Patterson: Water flows so food can grow: “Officials from Del Puerto Water District, the City of Modesto and other entities involved in the North Valley Regional Recycled Water Program (NVRRWP) gathered for a ribbon cutting at the outflow on the Delta Mendota Canal Tuesday morning, marking the completion of the first phase of the project, which allows water from the City of Modesto’s wastewater treatment plant to flow into the Delta Mendota Canal. … ”  Read more from the Patterson Irrigator here:  Water flows so food can grow

Owens Valley: Inyo CAO Carunchio livens up already lively Technical Group meeting:  “The first few hours of Wednesday’s Technical Group meeting continued the verbal wrestling match between Inyo County and the Los Angeles Department of Water and Power over a proposed two-month pumping test on Five Bridges’ W385. Then came the question of the department providing water to three landfill sites as a new enhancement/mitigation project. Inyo has begun condemnation proceedings on the sites, an action that drew a lawsuit from the City. The condemnation includes water rights. LADWP raised the possibility of the new E/M project at the last Tech Group meeting, a suggestion that wasn’t immediately embraced by Inyo’s Water Department. … ”  Read more from the Sierra Wave here:  Owens Valley: Inyo CAO Carunchio livens up already lively Technical Group meeting

Santa Barbara County says it will move material from mudflows for 2 to 5 years:  “Santa Barbara County will be removing debris from the Montecito mudflows for the next two to five years, according to a staff report presented at the Board of Supervisors’ regular meeting on March 13.  Assistant county CEO Matthew Pontes told the supervisors that even though 30,000 cubic yards of material had been removed from roads and cleared from bridges and drainages, there was still much work to be done.  Permanent restoration projects needed include multiple culvert repairs, bridge rail reconstruction, and three complete bridge replacements. … ”  Read more from the Santa Maria Sun here:  Santa Barbara County says it will move material from mudflows for 2 to 5 years

Olivenhain Municipal Water District receives $650,000 in grant funding:  “Olivenhain Municipal Water District received notice yesterday that it has been awarded $650,000 in grant funding from California’s Department of Water Resources to continue exploring the feasibility of brackish groundwater desalination in the San Dieguito Valley.  In an effort to boost water supply in the wake of the state’s historic, five-year drought, DWR awarded Proposition 1 funding to eight projects throughout California. OMWD’s award will facilitate the design and construction of a test well and field testing of treatment technologies for its San Dieguito Valley Brackish Groundwater Desalination Design Pilot. … ”  Read more from the Del Mar Times here:  Olivenhain Municipal Water District receives $650,000 in grant funding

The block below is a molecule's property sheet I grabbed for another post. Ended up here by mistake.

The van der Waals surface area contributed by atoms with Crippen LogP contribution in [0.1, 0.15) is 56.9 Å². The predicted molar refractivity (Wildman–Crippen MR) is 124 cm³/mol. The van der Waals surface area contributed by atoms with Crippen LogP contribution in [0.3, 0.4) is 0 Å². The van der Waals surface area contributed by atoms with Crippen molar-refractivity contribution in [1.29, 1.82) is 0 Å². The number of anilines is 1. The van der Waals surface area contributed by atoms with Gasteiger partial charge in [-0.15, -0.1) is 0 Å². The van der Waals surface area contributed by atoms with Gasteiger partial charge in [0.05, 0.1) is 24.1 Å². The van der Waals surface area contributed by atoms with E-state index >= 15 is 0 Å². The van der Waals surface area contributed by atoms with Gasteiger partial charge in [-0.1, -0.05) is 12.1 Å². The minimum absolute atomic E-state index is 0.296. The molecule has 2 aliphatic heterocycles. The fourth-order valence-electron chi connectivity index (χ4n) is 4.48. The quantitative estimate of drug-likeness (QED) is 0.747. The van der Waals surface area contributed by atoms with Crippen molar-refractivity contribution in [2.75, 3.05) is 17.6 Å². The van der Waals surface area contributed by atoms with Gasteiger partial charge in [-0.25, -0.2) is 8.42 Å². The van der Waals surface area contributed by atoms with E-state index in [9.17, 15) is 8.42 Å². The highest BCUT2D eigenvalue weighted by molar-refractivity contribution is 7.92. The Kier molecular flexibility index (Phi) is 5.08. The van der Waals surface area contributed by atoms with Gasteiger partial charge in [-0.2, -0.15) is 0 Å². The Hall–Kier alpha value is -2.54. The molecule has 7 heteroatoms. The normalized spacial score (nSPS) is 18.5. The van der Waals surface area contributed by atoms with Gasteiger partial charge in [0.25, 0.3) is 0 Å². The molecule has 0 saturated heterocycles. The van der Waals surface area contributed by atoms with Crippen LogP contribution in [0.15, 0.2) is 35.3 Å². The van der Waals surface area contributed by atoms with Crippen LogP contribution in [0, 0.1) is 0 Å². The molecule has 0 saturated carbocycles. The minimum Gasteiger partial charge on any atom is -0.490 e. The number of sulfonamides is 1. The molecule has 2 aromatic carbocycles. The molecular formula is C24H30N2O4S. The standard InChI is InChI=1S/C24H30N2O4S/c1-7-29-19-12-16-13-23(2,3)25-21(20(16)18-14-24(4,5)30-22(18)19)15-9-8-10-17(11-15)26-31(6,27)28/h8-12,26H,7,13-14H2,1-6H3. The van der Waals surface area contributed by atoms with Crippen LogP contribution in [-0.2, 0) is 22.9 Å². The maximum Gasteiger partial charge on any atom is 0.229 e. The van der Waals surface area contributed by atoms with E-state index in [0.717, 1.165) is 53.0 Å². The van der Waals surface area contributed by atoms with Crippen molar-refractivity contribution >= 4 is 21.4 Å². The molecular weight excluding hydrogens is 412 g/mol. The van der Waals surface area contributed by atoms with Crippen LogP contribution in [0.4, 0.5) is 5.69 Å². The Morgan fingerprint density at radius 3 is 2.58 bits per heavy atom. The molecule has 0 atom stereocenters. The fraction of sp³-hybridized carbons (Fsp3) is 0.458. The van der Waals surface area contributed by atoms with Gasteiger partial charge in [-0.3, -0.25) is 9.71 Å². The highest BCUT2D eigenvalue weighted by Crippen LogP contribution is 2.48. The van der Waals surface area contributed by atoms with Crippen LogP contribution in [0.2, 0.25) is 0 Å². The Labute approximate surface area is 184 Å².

Along the Colorado River …

More shortages on tap for the Colorado River?  “The Southwest could experience another water shortage from the Colorado River as drought conditions continue.  That message from Dr. Paul Brown, biometeorology specialist with the University Arizona Department of Soil, Water and Environmental Science, includes about half the normal spring inflows into Lake Powell, on the Arizona-Utah border. … ”  Read more from the Western Farm Press here:  More shortages on tap for the Colorado River?

Precipitation watch …

From the National Weather Service:Moderate to heavy snow showers are possible today into early Saturday. Snow levels range from around 2500 feet in the Shasta mountains and 3000 to 4000 feet over the Coastal Range and mountains of Western Plumas county and Northern Sierra Nevada.  Afternoon thunderstorms are possible in the Central Valley and Foothills, which may produce small hail.

Also on Maven’s Notebook today …

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About the Daily Digest: The Daily Digest is a collection of selected news articles, commentaries and editorials appearing in the mainstream press. Items are generally selected to follow the focus of the Notebook blog. The Daily Digest is published every weekday with a weekend edition posting on Sundays.